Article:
2) Teach the target prepositions of place - on top of, between, below, to the left of, etc.

3) Provide controlled practice through a worksheet.

Consider demonstrating the activity with a student, since if you are teaching this piece of grammar, students are likely to be at an elementary level. 

4) Have a student sit with their back facing you, such that you are able to see them, but they will not be able to see you. The student should still have access to their table or work space. Take a seat behind the student. You should also have access to a table or work space.

5) Tell the student you will create a set of shapes on the table and they will receive instructions from you to create an identical set of shapes on their table, in the same order.

6)  As you create a shape, tell the student to make the shape. "Create an orange cube and a green ball."

7) Tell the student where to put the shape. "Put the green ball on top of the orange cube."

8) Continue having the student create shapes and having them place it with respect to a previous shape. 

9) When the exercise is finished, students can turn around and check if their model is exactly the same as yours. 

10) Pair students up and have them do this exercise with a partner, with the student sitting behind giving the instructions while creating the reference model, while the student in front creates their interpretation of the model based on what they hear.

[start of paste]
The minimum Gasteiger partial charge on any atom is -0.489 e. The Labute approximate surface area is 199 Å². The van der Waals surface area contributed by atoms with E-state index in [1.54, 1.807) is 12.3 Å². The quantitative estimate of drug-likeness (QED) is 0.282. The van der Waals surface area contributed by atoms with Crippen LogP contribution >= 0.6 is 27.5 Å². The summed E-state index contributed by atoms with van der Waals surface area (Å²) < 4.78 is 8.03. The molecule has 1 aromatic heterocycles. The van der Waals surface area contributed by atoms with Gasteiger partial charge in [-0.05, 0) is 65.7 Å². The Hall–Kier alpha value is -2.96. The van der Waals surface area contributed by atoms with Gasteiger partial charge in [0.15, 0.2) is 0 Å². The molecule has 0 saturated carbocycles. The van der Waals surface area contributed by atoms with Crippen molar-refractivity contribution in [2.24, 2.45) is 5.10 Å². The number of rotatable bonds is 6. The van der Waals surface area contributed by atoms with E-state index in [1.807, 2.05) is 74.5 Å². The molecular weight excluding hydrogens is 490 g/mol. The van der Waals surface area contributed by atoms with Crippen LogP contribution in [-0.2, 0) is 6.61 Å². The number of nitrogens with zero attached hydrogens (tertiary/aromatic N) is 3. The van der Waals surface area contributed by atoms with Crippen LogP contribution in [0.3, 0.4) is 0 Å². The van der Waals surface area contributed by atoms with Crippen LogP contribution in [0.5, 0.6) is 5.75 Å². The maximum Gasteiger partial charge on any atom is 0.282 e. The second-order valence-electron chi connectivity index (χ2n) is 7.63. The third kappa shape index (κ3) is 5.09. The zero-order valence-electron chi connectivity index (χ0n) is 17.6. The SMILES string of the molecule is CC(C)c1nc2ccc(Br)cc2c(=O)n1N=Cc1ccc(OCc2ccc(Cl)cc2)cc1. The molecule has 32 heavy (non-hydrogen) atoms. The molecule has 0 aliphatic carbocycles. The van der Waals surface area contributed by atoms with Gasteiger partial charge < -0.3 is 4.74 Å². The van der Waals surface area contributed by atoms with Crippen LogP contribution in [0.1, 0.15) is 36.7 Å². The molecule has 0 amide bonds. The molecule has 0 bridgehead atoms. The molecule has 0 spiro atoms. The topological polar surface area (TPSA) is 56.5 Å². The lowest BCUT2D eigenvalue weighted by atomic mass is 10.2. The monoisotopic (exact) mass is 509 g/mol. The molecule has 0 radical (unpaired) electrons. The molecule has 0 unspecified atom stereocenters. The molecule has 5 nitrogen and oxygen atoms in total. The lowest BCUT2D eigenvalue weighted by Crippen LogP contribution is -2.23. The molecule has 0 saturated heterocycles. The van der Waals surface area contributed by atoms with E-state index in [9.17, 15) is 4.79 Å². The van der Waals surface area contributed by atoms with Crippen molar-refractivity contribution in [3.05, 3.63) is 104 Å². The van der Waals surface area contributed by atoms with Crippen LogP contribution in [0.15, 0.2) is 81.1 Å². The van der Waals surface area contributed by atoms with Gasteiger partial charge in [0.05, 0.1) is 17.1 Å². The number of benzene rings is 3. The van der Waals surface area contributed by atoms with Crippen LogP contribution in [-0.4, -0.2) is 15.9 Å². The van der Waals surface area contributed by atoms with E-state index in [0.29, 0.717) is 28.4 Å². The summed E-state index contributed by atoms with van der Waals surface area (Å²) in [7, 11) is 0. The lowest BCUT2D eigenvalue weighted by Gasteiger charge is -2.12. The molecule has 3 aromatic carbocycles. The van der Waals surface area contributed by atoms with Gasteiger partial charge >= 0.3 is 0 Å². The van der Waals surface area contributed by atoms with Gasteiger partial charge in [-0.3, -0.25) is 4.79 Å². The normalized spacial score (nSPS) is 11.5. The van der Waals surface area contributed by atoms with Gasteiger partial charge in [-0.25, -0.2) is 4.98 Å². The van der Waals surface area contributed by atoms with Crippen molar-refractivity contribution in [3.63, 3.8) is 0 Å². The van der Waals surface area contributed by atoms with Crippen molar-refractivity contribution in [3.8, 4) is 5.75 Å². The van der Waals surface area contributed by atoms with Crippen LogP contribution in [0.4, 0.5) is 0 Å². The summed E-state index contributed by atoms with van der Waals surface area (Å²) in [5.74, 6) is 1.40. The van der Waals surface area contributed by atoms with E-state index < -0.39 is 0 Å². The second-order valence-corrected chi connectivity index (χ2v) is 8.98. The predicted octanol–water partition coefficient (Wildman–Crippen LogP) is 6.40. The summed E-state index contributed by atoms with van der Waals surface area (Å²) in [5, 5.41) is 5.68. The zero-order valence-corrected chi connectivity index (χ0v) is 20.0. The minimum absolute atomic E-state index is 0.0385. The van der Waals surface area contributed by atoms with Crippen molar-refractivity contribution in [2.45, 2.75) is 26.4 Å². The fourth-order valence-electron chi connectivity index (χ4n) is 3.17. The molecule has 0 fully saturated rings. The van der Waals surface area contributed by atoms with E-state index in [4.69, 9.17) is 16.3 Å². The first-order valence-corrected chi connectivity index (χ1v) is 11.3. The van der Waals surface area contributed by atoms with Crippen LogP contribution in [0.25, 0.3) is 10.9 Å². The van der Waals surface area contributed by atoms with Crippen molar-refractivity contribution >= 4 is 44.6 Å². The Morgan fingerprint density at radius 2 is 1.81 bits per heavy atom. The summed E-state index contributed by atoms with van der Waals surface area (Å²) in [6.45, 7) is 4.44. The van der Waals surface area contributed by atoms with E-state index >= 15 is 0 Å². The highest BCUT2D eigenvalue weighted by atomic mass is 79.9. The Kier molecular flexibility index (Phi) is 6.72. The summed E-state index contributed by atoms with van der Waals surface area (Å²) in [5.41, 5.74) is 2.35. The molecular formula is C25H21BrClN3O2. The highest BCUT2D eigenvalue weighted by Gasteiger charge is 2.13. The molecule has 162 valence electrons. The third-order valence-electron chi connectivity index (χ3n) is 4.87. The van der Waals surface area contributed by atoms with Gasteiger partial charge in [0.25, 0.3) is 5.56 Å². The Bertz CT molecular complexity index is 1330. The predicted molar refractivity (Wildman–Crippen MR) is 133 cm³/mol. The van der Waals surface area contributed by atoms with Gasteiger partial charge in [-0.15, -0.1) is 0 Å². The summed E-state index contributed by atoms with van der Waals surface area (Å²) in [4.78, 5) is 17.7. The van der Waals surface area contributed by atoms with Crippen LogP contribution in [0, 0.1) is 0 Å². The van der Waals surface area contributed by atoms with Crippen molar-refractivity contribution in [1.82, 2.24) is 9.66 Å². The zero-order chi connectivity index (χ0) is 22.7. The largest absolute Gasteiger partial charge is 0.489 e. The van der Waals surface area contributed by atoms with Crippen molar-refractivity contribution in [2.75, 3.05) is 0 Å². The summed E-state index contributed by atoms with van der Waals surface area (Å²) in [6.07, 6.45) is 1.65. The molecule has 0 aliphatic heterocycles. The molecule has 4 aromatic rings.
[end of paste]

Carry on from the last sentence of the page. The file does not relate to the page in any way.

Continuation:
11) Have students switch roles.

The biggest issue for this activity is that for the prepositions 'beside' and 'next to', students will have to clarify where exactly they should put the shape, whether it is to the left or right of another shape.

Another activity that students could do to practice this piece of grammar is to describe what they see in their neighbourhood and where everything is located.

Closing Notes

In addition to the above ideas, Playdoh can also be used to practice various functions of language. If you have any comments or questions, please feel free to get in touch with me below!